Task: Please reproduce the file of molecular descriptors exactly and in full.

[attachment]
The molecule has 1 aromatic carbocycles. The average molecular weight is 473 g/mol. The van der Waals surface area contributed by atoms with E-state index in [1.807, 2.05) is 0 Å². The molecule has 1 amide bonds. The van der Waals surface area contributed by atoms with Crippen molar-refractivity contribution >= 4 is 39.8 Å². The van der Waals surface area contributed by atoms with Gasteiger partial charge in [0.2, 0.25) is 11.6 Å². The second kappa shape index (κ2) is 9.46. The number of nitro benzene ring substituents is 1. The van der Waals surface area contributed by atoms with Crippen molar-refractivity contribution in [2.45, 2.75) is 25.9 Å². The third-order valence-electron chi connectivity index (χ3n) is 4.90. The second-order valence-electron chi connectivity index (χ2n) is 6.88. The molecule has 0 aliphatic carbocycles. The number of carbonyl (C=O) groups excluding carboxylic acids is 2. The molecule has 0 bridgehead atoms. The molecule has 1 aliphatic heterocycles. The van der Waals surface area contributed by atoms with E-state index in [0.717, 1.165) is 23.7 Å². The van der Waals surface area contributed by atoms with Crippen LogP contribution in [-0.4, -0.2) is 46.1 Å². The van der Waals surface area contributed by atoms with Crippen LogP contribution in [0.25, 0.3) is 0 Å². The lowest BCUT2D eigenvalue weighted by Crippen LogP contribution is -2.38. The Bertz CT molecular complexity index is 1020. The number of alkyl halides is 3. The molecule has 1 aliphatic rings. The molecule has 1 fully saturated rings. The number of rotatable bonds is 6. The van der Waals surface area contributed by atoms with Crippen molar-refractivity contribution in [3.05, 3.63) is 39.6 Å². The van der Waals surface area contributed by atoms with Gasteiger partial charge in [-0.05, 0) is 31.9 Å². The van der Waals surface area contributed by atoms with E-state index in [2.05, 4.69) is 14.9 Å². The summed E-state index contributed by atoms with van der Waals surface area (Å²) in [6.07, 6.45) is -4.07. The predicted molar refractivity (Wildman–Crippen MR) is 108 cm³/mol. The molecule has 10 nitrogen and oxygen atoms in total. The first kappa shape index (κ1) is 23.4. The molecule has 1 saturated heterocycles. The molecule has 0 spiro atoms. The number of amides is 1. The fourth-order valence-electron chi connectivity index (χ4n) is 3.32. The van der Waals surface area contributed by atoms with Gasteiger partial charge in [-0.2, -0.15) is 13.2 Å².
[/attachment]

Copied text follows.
The molecule has 1 aromatic carbocycles. The average molecular weight is 473 g/mol. The van der Waals surface area contributed by atoms with E-state index in [1.807, 2.05) is 0 Å². The molecule has 1 amide bonds. The van der Waals surface area contributed by atoms with Crippen molar-refractivity contribution >= 4 is 39.8 Å². The van der Waals surface area contributed by atoms with Gasteiger partial charge in [0.2, 0.25) is 11.6 Å². The second kappa shape index (κ2) is 9.46. The number of nitro benzene ring substituents is 1. The van der Waals surface area contributed by atoms with Crippen molar-refractivity contribution in [2.45, 2.75) is 25.9 Å². The third-order valence-electron chi connectivity index (χ3n) is 4.90. The second-order valence-electron chi connectivity index (χ2n) is 6.88. The molecule has 0 aliphatic carbocycles. The number of carbonyl (C=O) groups excluding carboxylic acids is 2. The molecule has 0 bridgehead atoms. The molecule has 1 aliphatic heterocycles. The van der Waals surface area contributed by atoms with E-state index in [0.717, 1.165) is 23.7 Å². The van der Waals surface area contributed by atoms with Crippen LogP contribution in [-0.4, -0.2) is 46.1 Å². The van der Waals surface area contributed by atoms with Crippen LogP contribution in [0.25, 0.3) is 0 Å². The lowest BCUT2D eigenvalue weighted by Crippen LogP contribution is -2.38. The Bertz CT molecular complexity index is 1020. The number of alkyl halides is 3. The molecule has 1 aliphatic rings. The molecule has 1 fully saturated rings. The number of rotatable bonds is 6. The van der Waals surface area contributed by atoms with Crippen molar-refractivity contribution in [3.05, 3.63) is 39.6 Å². The van der Waals surface area contributed by atoms with Gasteiger partial charge in [-0.05, 0) is 31.9 Å². The van der Waals surface area contributed by atoms with E-state index in [2.05, 4.69) is 14.9 Å². The summed E-state index contributed by atoms with van der Waals surface area (Å²) in [6.07, 6.45) is -4.07. The predicted molar refractivity (Wildman–Crippen MR) is 108 cm³/mol. The molecule has 10 nitrogen and oxygen atoms in total. The first kappa shape index (κ1) is 23.4. The molecule has 1 saturated heterocycles. The molecule has 0 spiro atoms. The number of amides is 1. The fourth-order valence-electron chi connectivity index (χ4n) is 3.32. The van der Waals surface area contributed by atoms with Gasteiger partial charge in [-0.2, -0.15) is 13.2 Å².